Rare Isn't Trying to Make an MMO With Sea of Thieves
Rare is aiming to make a "cooperative action-adventure game," contrary to what many believe.
At first glance, it's not clear what exactly Sea of Thieves is. The pirate aesthetic is obvious, as are the cartoonish vibes developer Rare has been flaunting since titles such as Banjo-Kazooie--but early trailers suggested MMO leanings, with a player-populated world and multiplayer quest structure. But according to Sea of Thieves lead designer Mike Chapman, that's not exactly the case.
"I've never thought about the game as an MMO," Chapman said. "When I think about an MMO, the mechanics are fairly abstracted. They're not immersive, they're not always intuitive. But us, we're not only trying to make the ultimate pirate experience, we're making this cooperative adventure game that's easy to grasp, and it's easy to see the situations that can result from that."
Chapman's description continued: ship upgrades, seafaring voyages, treasure hunts, reputation progression. "We want to find ways to meet every player's motivation. We want to make the most of living a pirate fantasy."
For the purposes of showing Sea of Thieves at E3 2016, Rare's demo focused on the ship vs. ship naval combat. My team and I boarded a ship and in under two minutes, figured out how to raise the anchor, lower the sails, man the cannons, and pull up alongside enemy ships as we prepared to fire. Chapman used the word intuitive, and I'm inclined to agree. Although gorgeous and vibrant, Sea of Thieves' art style is minimalistic--coupled with the simple user interface, this makes for a smooth introduction to the game's mechanics.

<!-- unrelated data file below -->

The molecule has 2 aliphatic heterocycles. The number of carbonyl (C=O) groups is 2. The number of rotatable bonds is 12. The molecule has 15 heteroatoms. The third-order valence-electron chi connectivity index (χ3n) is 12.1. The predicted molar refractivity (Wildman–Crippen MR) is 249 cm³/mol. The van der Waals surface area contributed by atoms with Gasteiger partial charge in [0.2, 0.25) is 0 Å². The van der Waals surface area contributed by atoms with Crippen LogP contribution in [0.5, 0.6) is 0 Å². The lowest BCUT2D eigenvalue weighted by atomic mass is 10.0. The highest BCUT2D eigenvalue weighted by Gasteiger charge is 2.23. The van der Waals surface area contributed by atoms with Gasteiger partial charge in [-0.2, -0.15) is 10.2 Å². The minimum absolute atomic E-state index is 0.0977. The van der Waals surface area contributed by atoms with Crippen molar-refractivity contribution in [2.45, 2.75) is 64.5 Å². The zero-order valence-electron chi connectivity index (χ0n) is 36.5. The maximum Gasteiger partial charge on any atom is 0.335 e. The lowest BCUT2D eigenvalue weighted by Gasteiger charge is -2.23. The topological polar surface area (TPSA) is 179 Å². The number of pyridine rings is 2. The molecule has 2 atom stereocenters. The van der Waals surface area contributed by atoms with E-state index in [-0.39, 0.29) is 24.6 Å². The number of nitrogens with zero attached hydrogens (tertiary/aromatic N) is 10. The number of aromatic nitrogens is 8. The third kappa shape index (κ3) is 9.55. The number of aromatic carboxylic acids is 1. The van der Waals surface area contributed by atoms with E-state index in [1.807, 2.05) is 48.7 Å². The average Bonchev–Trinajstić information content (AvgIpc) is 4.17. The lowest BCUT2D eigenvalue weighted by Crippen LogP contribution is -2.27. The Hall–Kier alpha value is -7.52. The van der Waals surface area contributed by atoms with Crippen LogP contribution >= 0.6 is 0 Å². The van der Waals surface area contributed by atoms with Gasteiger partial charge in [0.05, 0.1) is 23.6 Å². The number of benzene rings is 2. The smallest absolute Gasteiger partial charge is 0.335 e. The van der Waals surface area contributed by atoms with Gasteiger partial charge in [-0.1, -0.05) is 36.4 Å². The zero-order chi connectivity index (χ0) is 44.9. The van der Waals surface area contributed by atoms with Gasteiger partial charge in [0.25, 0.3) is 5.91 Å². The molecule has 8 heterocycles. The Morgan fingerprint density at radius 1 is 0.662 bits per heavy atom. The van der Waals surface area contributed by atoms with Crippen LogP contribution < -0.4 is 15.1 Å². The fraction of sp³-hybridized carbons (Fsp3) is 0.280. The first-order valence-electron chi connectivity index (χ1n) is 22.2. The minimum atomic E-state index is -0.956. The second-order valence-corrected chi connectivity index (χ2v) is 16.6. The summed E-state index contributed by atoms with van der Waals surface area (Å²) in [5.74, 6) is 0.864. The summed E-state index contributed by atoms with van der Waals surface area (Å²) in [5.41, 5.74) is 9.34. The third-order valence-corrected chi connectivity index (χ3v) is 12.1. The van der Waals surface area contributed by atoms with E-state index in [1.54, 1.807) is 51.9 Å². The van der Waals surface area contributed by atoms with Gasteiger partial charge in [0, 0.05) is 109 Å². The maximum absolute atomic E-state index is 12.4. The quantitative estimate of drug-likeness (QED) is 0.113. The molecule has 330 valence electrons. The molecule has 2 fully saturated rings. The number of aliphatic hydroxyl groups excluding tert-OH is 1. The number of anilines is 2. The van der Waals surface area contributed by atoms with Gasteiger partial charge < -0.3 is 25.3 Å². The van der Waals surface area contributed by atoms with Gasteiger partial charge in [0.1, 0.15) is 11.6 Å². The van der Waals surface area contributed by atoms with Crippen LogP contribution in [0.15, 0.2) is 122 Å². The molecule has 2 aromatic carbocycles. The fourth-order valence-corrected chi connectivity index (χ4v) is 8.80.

"That will be the case when learning all of the game's systems, we hope," Chapman said. "We're planning this massive world, but we still want it to be understandable. We want you to explore, but we want it to be obvious how you can do that.
"Maybe you're with a mate, and you're sailing by yourselves. You see a ship on the horizon, you're up in the crow's nest, looking through the telescope. You say "Oh, it's a three-man ship. But what flag are they flying? What upgrades do they have? Where in the area might be heading?'"
From there, Chapman described a tense moment when you don't know whether those pirates' intentions are good or not. This facilitates the kind of cooperative experience Rare is striving to create: a world where people can be your friends or, you know, actual pirates.
Sea of Thieves doesn't have a solid release date yet, as Chapman said he and the team are working to hone and combine each individual aspect in the "vast pirate world" in Sea of Thieves. For more news about the Banjo-Kazooie developer's upcoming project, as well as any other games at E3 2016, stay tuned to GameSpot's E3 page.
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